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Rates Increase But Might Retreat

Rates

After falling to all-time lows last week, mortgage rates had nowhere to go but up — which they did. Now it looks like they might be headed back down.

A 10-basis-point rise from last week left the average, 30-year, fixed-rate mortgage at 3.98 percent in Freddie Mac’s Primary Mortgage Market Survey for the week ended Jan. 26. The 30 year was 4.80 percent during the same week in 2011.

Frank Nothaft, chief economist for McLean, Va.-based Freddie, noted that rates rose as the housing market finished the year on a “high note.”

The average, 30-year, fixed-rate, conforming mortgage was 4.32 percent during December, according to Freddie’s regulator, the Federal Housing Finance Agency. The 30 year dropped 8 BPS from November.

Rates could see-saw and wind up around 10 BPS lower in next week’s survey based on an analysis of data from the Department of the Treasury. The yield on the 10-year Treasury note averaged 2.06 percent during the three days Freddie surveyed its 125 mortgage lenders, while the 10-year yield closed at 1.96 percent today.

Treasury yields retreated following yesterday’s comments from the Federal Reserve that rates will be kept low for another two years.

“To support a stronger economic recovery and to help ensure that inflation, over time, is at levels consistent with the dual mandate, the committee expects to maintain a highly accommodative stance for monetary policy,” a Federal Open Market Committee statement Wednesday said. “In particular, the committee decided today to keep the target range for the federal funds rate at 0 to 1/4 percent and currently anticipates that economic conditions — including low rates of resource utilization and a subdued outlook for inflation over the medium run — are likely to warrant exceptionally low levels for the federal funds rate at least through late 2014.”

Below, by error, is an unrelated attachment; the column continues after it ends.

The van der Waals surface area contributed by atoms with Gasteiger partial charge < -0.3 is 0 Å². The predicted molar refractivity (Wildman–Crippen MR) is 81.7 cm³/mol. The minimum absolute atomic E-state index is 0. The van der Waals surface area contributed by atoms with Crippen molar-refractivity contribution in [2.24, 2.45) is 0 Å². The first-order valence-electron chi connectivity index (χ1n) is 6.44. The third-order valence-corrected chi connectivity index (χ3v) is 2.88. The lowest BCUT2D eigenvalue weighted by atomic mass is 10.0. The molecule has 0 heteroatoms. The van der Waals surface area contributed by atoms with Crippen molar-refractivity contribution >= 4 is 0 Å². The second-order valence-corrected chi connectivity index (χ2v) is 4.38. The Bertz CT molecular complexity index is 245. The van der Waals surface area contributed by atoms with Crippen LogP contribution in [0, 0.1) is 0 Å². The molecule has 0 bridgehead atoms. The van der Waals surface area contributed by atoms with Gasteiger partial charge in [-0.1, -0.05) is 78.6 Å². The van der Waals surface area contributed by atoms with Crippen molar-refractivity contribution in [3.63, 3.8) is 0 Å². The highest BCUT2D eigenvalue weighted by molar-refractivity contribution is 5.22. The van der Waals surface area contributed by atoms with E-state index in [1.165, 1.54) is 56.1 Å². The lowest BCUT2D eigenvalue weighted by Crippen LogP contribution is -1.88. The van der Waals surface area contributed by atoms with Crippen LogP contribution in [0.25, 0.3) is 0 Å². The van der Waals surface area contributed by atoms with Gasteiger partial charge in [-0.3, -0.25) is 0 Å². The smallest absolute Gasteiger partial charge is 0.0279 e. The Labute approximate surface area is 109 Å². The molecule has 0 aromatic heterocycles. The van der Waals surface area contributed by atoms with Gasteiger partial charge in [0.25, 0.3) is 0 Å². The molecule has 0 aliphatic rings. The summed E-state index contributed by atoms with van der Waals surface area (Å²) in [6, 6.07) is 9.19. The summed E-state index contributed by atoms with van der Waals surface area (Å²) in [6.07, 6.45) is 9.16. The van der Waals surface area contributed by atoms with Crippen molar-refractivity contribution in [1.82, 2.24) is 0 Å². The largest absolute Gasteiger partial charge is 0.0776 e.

An increase of at least 3 BPS over the next week or so was predicted by 44 percent of the panelists surveyed by Bankrate.com for the week Jan. 26 to Feb. 1. Nearly a third forecasted a decline, and a quarter saw no changes ahead.

Prospective borrowers who were shopping for a jumbo loan were quoted a rate that was 64 BPS higher than the rate for conforming borrowers, according to the U.S. Mortgage Market Index report for the week ended Jan. 20 from Mortech Inc. and MortgageDaily.com. The jumbo-conforming spread was more narrow than the 67 BPS in the prior report.

Freddie reported the average 15-year mortgage at 3.24 percent, 7 BPS more than in the prior survey. Borrowers applying for 15-year loans had a rate that was 74 BPS better than 30-year borrowers, improving from the 71-basis-point discount in the prior report.

Climbing 3 BPS during the past seven days, the average, five-year, Treasury-indexed, hybrid, adjustable-rate mortgage was 2.85 percent in Freddie’s survey.

The one-year Treasury-indexed ARM was unchanged from the prior week at 2.74 percent but was lower than 3.26 percent one year earlier.

The Treasury Department reported that the yield on the one-year Treasury note, which is used to determine rate changes on one-year ARMs, closed at 0.12 percent today, a basis point higher than last Thursday.

An alternative ARM index, the six-month London Interbank Offered Rate — or LIBOR — was unchanged from last Wednesday at 0.79 percent, Bankrate.com reported.

ARMs accounted for 4.81 percent of all inquiries in the Mortgage Market Index report, rising from the 4.50 percent share in the previous report.

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